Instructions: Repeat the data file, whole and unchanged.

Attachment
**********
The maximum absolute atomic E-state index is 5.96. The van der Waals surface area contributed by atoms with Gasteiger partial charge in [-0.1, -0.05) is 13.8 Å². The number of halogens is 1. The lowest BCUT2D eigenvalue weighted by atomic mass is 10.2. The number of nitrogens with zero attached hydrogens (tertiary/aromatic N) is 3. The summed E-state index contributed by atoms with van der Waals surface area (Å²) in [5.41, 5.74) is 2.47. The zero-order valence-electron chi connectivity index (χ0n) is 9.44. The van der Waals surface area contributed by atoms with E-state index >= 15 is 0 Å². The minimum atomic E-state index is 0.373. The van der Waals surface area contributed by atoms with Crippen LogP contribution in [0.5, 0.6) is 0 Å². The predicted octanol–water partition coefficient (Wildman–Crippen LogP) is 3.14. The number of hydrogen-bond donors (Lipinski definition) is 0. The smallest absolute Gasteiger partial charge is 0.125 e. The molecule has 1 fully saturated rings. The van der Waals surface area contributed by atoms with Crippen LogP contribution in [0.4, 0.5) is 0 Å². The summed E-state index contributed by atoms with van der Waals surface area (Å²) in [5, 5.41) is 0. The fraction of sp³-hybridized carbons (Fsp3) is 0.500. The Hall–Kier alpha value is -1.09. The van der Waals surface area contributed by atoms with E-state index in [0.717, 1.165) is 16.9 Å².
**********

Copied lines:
The maximum absolute atomic E-state index is 5.96. The van der Waals surface area contributed by atoms with Gasteiger partial charge in [-0.1, -0.05) is 13.8 Å². The number of halogens is 1. The lowest BCUT2D eigenvalue weighted by atomic mass is 10.2. The number of nitrogens with zero attached hydrogens (tertiary/aromatic N) is 3. The summed E-state index contributed by atoms with van der Waals surface area (Å²) in [5.41, 5.74) is 2.47. The zero-order valence-electron chi connectivity index (χ0n) is 9.44. The van der Waals surface area contributed by atoms with E-state index >= 15 is 0 Å². The minimum atomic E-state index is 0.373. The van der Waals surface area contributed by atoms with Crippen LogP contribution in [0.5, 0.6) is 0 Å². The predicted octanol–water partition coefficient (Wildman–Crippen LogP) is 3.14. The number of hydrogen-bond donors (Lipinski definition) is 0. The smallest absolute Gasteiger partial charge is 0.125 e. The molecule has 1 fully saturated rings. The van der Waals surface area contributed by atoms with Crippen LogP contribution in [0.4, 0.5) is 0 Å². The summed E-state index contributed by atoms with van der Waals surface area (Å²) in [5, 5.41) is 0. The fraction of sp³-hybridized carbons (Fsp3) is 0.500. The Hall–Kier alpha value is -1.09. The van der Waals surface area contributed by atoms with E-state index in [0.717, 1.165) is 16.9 Å².